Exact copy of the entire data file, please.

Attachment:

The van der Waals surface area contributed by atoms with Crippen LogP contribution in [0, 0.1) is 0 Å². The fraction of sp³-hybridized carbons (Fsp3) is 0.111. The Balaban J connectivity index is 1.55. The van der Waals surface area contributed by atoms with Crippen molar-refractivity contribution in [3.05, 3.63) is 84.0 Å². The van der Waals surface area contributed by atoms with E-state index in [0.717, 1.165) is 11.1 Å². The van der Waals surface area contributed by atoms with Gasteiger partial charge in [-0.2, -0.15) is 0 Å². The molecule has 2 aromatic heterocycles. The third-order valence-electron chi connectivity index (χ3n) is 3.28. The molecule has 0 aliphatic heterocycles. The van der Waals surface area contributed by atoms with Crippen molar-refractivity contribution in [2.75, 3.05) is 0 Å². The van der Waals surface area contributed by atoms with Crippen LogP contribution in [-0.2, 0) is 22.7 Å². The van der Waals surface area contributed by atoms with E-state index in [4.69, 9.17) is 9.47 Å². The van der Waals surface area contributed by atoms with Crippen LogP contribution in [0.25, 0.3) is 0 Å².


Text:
The van der Waals surface area contributed by atoms with Crippen LogP contribution in [0, 0.1) is 0 Å². The fraction of sp³-hybridized carbons (Fsp3) is 0.111. The Balaban J connectivity index is 1.55. The van der Waals surface area contributed by atoms with Crippen molar-refractivity contribution in [3.05, 3.63) is 84.0 Å². The van der Waals surface area contributed by atoms with E-state index in [0.717, 1.165) is 11.1 Å². The van der Waals surface area contributed by atoms with Gasteiger partial charge in [-0.2, -0.15) is 0 Å². The molecule has 2 aromatic heterocycles. The third-order valence-electron chi connectivity index (χ3n) is 3.28. The molecule has 0 aliphatic heterocycles. The van der Waals surface area contributed by atoms with Crippen molar-refractivity contribution in [2.75, 3.05) is 0 Å². The van der Waals surface area contributed by atoms with Crippen LogP contribution in [-0.2, 0) is 22.7 Å². The van der Waals surface area contributed by atoms with E-state index in [4.69, 9.17) is 9.47 Å². The van der Waals surface area contributed by atoms with Crippen LogP contribution in [0.25, 0.3) is 0 Å².